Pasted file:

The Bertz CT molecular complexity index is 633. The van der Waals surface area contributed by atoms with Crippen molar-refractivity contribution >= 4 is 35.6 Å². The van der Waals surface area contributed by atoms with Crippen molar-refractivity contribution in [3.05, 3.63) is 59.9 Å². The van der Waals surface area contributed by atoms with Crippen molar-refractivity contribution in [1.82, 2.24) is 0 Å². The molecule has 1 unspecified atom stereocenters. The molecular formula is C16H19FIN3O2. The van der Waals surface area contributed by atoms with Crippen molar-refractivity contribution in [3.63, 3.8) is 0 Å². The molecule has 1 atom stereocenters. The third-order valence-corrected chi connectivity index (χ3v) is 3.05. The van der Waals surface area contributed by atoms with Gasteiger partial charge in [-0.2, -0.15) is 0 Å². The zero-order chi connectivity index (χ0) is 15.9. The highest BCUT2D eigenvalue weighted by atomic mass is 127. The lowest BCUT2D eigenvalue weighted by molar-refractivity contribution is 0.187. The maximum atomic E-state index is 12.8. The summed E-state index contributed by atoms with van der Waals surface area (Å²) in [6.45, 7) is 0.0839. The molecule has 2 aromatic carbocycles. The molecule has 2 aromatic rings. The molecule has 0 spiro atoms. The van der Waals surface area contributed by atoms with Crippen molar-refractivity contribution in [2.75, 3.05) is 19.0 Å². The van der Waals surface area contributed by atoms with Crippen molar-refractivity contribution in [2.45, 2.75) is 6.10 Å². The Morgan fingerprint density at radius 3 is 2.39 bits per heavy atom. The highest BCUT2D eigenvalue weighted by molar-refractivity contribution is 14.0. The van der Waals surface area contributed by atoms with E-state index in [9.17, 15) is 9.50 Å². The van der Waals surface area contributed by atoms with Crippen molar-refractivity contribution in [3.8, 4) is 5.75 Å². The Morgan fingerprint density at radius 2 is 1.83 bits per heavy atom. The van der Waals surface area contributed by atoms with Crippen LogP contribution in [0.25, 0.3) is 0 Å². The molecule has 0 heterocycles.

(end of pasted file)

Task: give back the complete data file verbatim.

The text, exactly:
The Bertz CT molecular complexity index is 633. The van der Waals surface area contributed by atoms with Crippen molar-refractivity contribution >= 4 is 35.6 Å². The van der Waals surface area contributed by atoms with Crippen molar-refractivity contribution in [3.05, 3.63) is 59.9 Å². The van der Waals surface area contributed by atoms with Crippen molar-refractivity contribution in [1.82, 2.24) is 0 Å². The molecule has 1 unspecified atom stereocenters. The molecular formula is C16H19FIN3O2. The van der Waals surface area contributed by atoms with Crippen molar-refractivity contribution in [3.63, 3.8) is 0 Å². The molecule has 1 atom stereocenters. The third-order valence-corrected chi connectivity index (χ3v) is 3.05. The van der Waals surface area contributed by atoms with Gasteiger partial charge in [-0.2, -0.15) is 0 Å². The zero-order chi connectivity index (χ0) is 15.9. The highest BCUT2D eigenvalue weighted by atomic mass is 127. The lowest BCUT2D eigenvalue weighted by molar-refractivity contribution is 0.187. The maximum atomic E-state index is 12.8. The summed E-state index contributed by atoms with van der Waals surface area (Å²) in [6.45, 7) is 0.0839. The molecule has 2 aromatic carbocycles. The molecule has 2 aromatic rings. The molecule has 0 spiro atoms. The van der Waals surface area contributed by atoms with Crippen molar-refractivity contribution in [2.75, 3.05) is 19.0 Å². The van der Waals surface area contributed by atoms with Crippen molar-refractivity contribution in [2.45, 2.75) is 6.10 Å². The Morgan fingerprint density at radius 3 is 2.39 bits per heavy atom. The highest BCUT2D eigenvalue weighted by molar-refractivity contribution is 14.0. The van der Waals surface area contributed by atoms with E-state index in [9.17, 15) is 9.50 Å². The van der Waals surface area contributed by atoms with Crippen molar-refractivity contribution in [3.8, 4) is 5.75 Å². The Morgan fingerprint density at radius 2 is 1.83 bits per heavy atom. The van der Waals surface area contributed by atoms with Crippen LogP contribution in [0.25, 0.3) is 0 Å². The molecule has 0 heterocycles.